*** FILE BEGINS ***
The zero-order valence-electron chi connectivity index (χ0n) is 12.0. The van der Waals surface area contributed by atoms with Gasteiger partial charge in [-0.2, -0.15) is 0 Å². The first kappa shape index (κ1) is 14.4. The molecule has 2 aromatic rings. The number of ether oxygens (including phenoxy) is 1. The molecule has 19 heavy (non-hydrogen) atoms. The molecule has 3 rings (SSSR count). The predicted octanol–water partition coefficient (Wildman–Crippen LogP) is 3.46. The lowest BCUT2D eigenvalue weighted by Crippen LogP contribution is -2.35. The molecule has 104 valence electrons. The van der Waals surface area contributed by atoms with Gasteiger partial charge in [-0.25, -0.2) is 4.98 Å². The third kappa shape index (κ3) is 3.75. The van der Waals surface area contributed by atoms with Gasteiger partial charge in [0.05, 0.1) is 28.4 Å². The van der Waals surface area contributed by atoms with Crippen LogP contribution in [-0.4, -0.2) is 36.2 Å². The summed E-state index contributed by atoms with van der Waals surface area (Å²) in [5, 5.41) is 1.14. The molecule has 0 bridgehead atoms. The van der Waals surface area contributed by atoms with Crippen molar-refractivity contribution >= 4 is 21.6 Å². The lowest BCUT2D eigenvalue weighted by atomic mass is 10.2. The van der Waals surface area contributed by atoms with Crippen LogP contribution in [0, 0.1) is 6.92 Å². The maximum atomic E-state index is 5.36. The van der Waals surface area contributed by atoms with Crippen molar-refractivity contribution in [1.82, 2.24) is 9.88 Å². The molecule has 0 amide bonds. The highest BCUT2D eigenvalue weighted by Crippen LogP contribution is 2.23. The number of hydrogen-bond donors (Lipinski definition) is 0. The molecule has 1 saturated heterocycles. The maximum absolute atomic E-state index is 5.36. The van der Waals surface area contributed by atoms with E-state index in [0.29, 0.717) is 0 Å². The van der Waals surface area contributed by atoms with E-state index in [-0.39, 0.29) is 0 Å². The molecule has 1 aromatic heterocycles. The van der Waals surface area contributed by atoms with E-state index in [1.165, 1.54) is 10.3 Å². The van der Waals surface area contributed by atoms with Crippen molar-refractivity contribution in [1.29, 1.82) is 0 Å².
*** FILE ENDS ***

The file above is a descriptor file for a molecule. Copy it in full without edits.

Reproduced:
The zero-order valence-electron chi connectivity index (χ0n) is 12.0. The van der Waals surface area contributed by atoms with Gasteiger partial charge in [-0.2, -0.15) is 0 Å². The first kappa shape index (κ1) is 14.4. The molecule has 2 aromatic rings. The number of ether oxygens (including phenoxy) is 1. The molecule has 19 heavy (non-hydrogen) atoms. The molecule has 3 rings (SSSR count). The predicted octanol–water partition coefficient (Wildman–Crippen LogP) is 3.46. The lowest BCUT2D eigenvalue weighted by Crippen LogP contribution is -2.35. The molecule has 104 valence electrons. The van der Waals surface area contributed by atoms with Gasteiger partial charge in [-0.25, -0.2) is 4.98 Å². The third kappa shape index (κ3) is 3.75. The van der Waals surface area contributed by atoms with Gasteiger partial charge in [0.05, 0.1) is 28.4 Å². The van der Waals surface area contributed by atoms with Crippen LogP contribution in [-0.4, -0.2) is 36.2 Å². The summed E-state index contributed by atoms with van der Waals surface area (Å²) in [5, 5.41) is 1.14. The molecule has 0 bridgehead atoms. The van der Waals surface area contributed by atoms with Crippen molar-refractivity contribution >= 4 is 21.6 Å². The lowest BCUT2D eigenvalue weighted by atomic mass is 10.2. The van der Waals surface area contributed by atoms with Crippen LogP contribution in [0, 0.1) is 6.92 Å². The maximum atomic E-state index is 5.36. The van der Waals surface area contributed by atoms with Crippen molar-refractivity contribution in [1.82, 2.24) is 9.88 Å². The molecule has 0 amide bonds. The highest BCUT2D eigenvalue weighted by Crippen LogP contribution is 2.23. The number of hydrogen-bond donors (Lipinski definition) is 0. The molecule has 1 saturated heterocycles. The maximum absolute atomic E-state index is 5.36. The van der Waals surface area contributed by atoms with E-state index in [0.29, 0.717) is 0 Å². The van der Waals surface area contributed by atoms with E-state index in [-0.39, 0.29) is 0 Å². The molecule has 1 aromatic heterocycles. The van der Waals surface area contributed by atoms with E-state index in [1.165, 1.54) is 10.3 Å². The van der Waals surface area contributed by atoms with Crippen molar-refractivity contribution in [1.29, 1.82) is 0 Å².